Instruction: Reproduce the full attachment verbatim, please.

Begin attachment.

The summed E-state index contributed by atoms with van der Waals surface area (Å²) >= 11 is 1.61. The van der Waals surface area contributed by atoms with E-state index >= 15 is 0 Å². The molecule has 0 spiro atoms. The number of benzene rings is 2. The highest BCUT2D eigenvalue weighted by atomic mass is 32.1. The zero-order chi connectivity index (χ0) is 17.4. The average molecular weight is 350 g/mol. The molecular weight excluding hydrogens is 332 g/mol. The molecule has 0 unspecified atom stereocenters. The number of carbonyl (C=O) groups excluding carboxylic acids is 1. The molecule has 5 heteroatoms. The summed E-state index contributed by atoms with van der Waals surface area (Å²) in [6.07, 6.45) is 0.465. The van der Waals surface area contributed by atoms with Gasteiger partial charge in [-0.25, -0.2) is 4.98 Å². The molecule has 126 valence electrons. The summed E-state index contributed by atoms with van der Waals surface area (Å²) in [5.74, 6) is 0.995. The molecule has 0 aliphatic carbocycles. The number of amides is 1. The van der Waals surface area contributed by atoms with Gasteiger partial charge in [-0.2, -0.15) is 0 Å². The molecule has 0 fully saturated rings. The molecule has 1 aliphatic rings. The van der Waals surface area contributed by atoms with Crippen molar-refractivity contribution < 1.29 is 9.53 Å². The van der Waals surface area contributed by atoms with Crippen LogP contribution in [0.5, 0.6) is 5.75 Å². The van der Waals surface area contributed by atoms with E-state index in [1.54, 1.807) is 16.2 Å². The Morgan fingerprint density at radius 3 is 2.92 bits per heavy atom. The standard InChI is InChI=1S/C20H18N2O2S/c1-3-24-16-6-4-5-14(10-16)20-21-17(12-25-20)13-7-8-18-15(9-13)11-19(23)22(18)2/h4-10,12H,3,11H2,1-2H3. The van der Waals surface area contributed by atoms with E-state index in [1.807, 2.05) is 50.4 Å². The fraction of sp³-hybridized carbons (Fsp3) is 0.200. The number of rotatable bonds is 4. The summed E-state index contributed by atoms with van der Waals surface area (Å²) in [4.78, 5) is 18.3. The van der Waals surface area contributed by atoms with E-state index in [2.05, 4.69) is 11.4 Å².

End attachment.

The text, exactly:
The summed E-state index contributed by atoms with van der Waals surface area (Å²) >= 11 is 1.61. The van der Waals surface area contributed by atoms with E-state index >= 15 is 0 Å². The molecule has 0 spiro atoms. The number of benzene rings is 2. The highest BCUT2D eigenvalue weighted by atomic mass is 32.1. The zero-order chi connectivity index (χ0) is 17.4. The average molecular weight is 350 g/mol. The molecular weight excluding hydrogens is 332 g/mol. The molecule has 0 unspecified atom stereocenters. The number of carbonyl (C=O) groups excluding carboxylic acids is 1. The molecule has 5 heteroatoms. The summed E-state index contributed by atoms with van der Waals surface area (Å²) in [6.07, 6.45) is 0.465. The van der Waals surface area contributed by atoms with Gasteiger partial charge in [-0.25, -0.2) is 4.98 Å². The molecule has 126 valence electrons. The summed E-state index contributed by atoms with van der Waals surface area (Å²) in [5.74, 6) is 0.995. The molecule has 0 aliphatic carbocycles. The number of amides is 1. The van der Waals surface area contributed by atoms with Gasteiger partial charge in [-0.2, -0.15) is 0 Å². The molecule has 0 fully saturated rings. The molecule has 1 aliphatic rings. The van der Waals surface area contributed by atoms with Crippen molar-refractivity contribution < 1.29 is 9.53 Å². The van der Waals surface area contributed by atoms with Crippen LogP contribution in [0.5, 0.6) is 5.75 Å². The van der Waals surface area contributed by atoms with E-state index in [1.54, 1.807) is 16.2 Å². The Morgan fingerprint density at radius 3 is 2.92 bits per heavy atom. The standard InChI is InChI=1S/C20H18N2O2S/c1-3-24-16-6-4-5-14(10-16)20-21-17(12-25-20)13-7-8-18-15(9-13)11-19(23)22(18)2/h4-10,12H,3,11H2,1-2H3. The van der Waals surface area contributed by atoms with E-state index in [1.807, 2.05) is 50.4 Å². The fraction of sp³-hybridized carbons (Fsp3) is 0.200. The number of rotatable bonds is 4. The summed E-state index contributed by atoms with van der Waals surface area (Å²) in [4.78, 5) is 18.3. The van der Waals surface area contributed by atoms with E-state index in [2.05, 4.69) is 11.4 Å².